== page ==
Common causes of dry eye syndrome
Diabetes and chronically raised blood sugar levels are far from the only causes of dry eye syndrome. Beyond dry eyes and diabetes, other causes include:
- Drops you may take for other eye conditions
- Living in excessively dry, smoky, or windy environments
- Spending too much time looking at a screen
- Wearing contact lenses
- Receiving LASIK eye surgery
- Changes in hormonal balance, especially around, during, and after menopause
- Eyelid conditions like entropion and ectropion
- Several medications that list dry eyes as a side effect, including those related to high blood pressure, allergies, sleeping, anxiety, depression, and heartburn
- Some other lifelong illnesses, including rheumatoid arthritis, thyroid disease, and lupus
Whatever the cause, specialized eye drops can help you improve your well-being by reducing dry eye’s irritating impact.
The best treatments for dry eye syndrome if you have diabetes
Type 2 diabetes is a chronic condition, meaning that ongoing treatment is necessary. Reversal is possible but unlikely with the current treatments available. You’ll have to manage symptoms as they arise while monitoring blood glucose after each meal.
If you have dry eyes and diabetes, it’s vital to have simple, accessible solutions on hand to keep your life comfortable as you help your body defend itself against diabetes’ more severe effects.
If you’re one of the many people who experience dry eye syndrome as a result of diabetes, Visionology’s powerful Klarity-C dry-eye drops can help you regain some level of comfort due to their moisturizing and anti-inflammatory effects.
Plus, you can have them delivered right to your door. They’re one of the best eye drops for diabetics, as they allow you to effectively reduce inflammation and soothe symptoms.
Other options include:
- Adding tears. You can use artificial tear solutions as often as you like to relieve mild presentations of dry eye. Some options are available over the counter, while other, stronger solutions are available via prescription.
- Conserving tears. The tear ducts aren’t only for producing tears — your tears also drain the same way. Sometimes, you may need to use small, removable, silicon or gel-based plugs to prevent tears from draining too quickly. Surgical interventions may also be used to permanently close the tear ducts and keep moisture in the eye.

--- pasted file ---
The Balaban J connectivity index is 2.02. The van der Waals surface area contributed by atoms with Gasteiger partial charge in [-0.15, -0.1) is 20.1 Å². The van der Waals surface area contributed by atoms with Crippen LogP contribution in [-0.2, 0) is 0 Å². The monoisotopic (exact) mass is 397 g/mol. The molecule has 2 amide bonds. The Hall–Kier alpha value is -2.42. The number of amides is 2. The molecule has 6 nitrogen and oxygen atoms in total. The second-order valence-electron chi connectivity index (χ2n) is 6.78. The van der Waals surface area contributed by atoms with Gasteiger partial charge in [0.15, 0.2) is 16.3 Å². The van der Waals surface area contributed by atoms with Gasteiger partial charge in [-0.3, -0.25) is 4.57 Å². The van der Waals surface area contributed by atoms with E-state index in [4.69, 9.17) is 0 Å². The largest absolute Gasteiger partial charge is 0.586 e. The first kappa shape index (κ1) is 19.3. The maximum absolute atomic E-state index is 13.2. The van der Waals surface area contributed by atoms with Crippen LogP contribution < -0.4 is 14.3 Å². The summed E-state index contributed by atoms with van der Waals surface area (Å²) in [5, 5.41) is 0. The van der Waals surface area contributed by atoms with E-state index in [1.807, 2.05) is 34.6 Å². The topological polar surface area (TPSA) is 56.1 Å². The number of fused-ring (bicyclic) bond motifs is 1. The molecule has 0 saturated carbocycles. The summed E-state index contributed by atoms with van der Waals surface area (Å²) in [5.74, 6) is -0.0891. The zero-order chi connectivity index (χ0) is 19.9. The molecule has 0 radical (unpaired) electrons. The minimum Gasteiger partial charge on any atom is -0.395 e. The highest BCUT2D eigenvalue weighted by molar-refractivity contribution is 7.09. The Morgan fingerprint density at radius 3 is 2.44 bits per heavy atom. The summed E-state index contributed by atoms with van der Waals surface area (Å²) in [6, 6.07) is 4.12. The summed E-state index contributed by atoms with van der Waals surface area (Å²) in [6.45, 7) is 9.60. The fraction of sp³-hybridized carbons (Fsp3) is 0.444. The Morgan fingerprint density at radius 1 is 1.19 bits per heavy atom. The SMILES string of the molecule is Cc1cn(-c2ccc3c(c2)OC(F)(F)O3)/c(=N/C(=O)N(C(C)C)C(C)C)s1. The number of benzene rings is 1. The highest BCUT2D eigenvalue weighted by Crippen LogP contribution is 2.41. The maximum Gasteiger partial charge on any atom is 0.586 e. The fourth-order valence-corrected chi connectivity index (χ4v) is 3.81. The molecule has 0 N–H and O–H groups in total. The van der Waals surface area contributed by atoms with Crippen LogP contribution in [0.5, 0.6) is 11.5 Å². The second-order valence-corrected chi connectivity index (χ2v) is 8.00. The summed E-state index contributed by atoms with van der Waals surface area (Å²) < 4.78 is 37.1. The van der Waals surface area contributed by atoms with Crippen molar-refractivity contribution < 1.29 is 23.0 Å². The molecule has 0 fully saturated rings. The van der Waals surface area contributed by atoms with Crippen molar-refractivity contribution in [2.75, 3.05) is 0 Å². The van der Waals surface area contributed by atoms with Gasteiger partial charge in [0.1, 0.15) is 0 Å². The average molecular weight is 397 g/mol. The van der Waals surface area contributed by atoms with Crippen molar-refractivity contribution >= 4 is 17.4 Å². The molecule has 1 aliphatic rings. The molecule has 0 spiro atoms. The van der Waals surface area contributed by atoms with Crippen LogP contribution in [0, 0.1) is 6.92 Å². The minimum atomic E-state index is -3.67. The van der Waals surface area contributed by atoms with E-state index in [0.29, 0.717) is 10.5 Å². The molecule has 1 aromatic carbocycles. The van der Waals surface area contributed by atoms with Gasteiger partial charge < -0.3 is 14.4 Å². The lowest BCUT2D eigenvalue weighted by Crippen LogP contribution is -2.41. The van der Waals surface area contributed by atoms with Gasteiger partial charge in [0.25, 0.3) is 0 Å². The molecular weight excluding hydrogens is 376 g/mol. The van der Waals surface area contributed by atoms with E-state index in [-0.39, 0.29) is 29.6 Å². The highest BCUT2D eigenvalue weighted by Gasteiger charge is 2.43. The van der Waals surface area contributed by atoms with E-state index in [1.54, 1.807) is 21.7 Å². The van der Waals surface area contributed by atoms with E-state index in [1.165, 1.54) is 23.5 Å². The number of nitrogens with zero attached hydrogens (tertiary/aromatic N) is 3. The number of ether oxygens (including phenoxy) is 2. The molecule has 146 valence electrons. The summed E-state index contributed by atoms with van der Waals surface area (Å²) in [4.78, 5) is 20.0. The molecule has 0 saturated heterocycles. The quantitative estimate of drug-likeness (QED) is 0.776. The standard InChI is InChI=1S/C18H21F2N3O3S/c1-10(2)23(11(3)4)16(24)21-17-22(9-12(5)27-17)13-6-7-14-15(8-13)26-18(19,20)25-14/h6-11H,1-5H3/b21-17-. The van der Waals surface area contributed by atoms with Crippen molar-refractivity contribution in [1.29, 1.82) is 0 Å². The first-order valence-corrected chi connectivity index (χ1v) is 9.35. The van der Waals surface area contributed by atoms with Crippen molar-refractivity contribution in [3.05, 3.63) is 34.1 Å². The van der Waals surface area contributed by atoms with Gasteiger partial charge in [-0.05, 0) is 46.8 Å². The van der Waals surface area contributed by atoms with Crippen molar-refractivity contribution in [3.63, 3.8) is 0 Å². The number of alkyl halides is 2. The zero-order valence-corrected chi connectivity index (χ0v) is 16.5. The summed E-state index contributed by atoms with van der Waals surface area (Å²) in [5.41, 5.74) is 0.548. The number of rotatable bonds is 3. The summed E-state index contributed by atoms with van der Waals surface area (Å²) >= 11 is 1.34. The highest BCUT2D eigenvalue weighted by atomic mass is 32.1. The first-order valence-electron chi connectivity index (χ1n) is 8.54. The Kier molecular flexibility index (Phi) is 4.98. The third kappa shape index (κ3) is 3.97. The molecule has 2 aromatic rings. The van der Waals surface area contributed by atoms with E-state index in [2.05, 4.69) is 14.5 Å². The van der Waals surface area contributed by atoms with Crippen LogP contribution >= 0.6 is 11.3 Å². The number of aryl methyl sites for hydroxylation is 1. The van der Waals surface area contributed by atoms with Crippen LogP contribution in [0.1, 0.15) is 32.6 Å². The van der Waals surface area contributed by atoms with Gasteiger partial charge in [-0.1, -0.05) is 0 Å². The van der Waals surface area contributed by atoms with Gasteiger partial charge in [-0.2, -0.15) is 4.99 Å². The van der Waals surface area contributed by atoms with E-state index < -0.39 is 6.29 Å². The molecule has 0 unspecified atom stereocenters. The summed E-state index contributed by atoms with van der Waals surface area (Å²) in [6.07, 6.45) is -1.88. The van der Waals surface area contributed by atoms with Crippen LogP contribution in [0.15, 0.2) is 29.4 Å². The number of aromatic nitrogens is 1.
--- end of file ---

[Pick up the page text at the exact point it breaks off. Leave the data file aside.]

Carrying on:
- Increasing tear production. Your doctor might prescribe eye drops that improve tear production. Supplementing certain nutrients, like omega-3 fatty acids, might also help reduce discomfort from dry eyes with diabetes.
- Treating inflammation of the eyelid or surface of the eye. Dry eye increases the risk of inflammation in the eye and can also occur as a result. Your optometrist might prescribe anti-inflammatory eye drops like Klarity-C or other ointments, warm compresses, and eyelid cleaners.
Diabetes triggers a range of unwelcome effects across the body. Diabetes and vision changes are related, and over half of all people with the chronic condition may find that dry eye numbers among these effects.
Constantly raised blood sugar and nerve damage in the eye can affect how your tear ducts produce lubrication. This creates a strong dry eyes and diabetes link.
If dry eye regularly disrupts your quality of life as a result of diabetes, Visionology’s eye drops are a powerful, cost-effective, and accessible solution.
- Achtsidis, V., et al. (2014). Dry eye syndrome in subjects with diabetes and association with neuropathy https://care.diabetesjournals.org/content/37/10/e210
- Diabetic eye disease. (2017). https://www.niddk.nih.gov/health-information/diabetes/overview/preventing-problems/diabetic-eye-disease#who
- Diabetic hyperglycemic hyperosmolar syndrome. (n.d.). https://medlineplus.gov/ency/article/000304.htm
- Dry eye. (n.d.). https://www.aoa.org/healthy-eyes/eye-and-vision-conditions/dry-eye?sso=y
- Golden M., et al. (2021). Dry eye syndrome. https://www.ncbi.nlm.nih.gov/books/NBK470411/
- Hallberg, S., et al. (2019). Reversing type 2 diabetes: A narrative review of the evidence. https://www.ncbi.nlm.nih.gov/pmc/articles/PMC6520897/
- Vieira, G. (n.d.). All about “dry eye” with diabetes. https://beyondtype1.org/dry-eye-with-diabetes/
- Zhang, X., et al. (2016). Dry eye syndrome in patients with diabetes mellitus: Prevalence, etiology, and clinical characteristics. https://www.ncbi.nlm.nih.gov/pmc/articles/PMC4861815/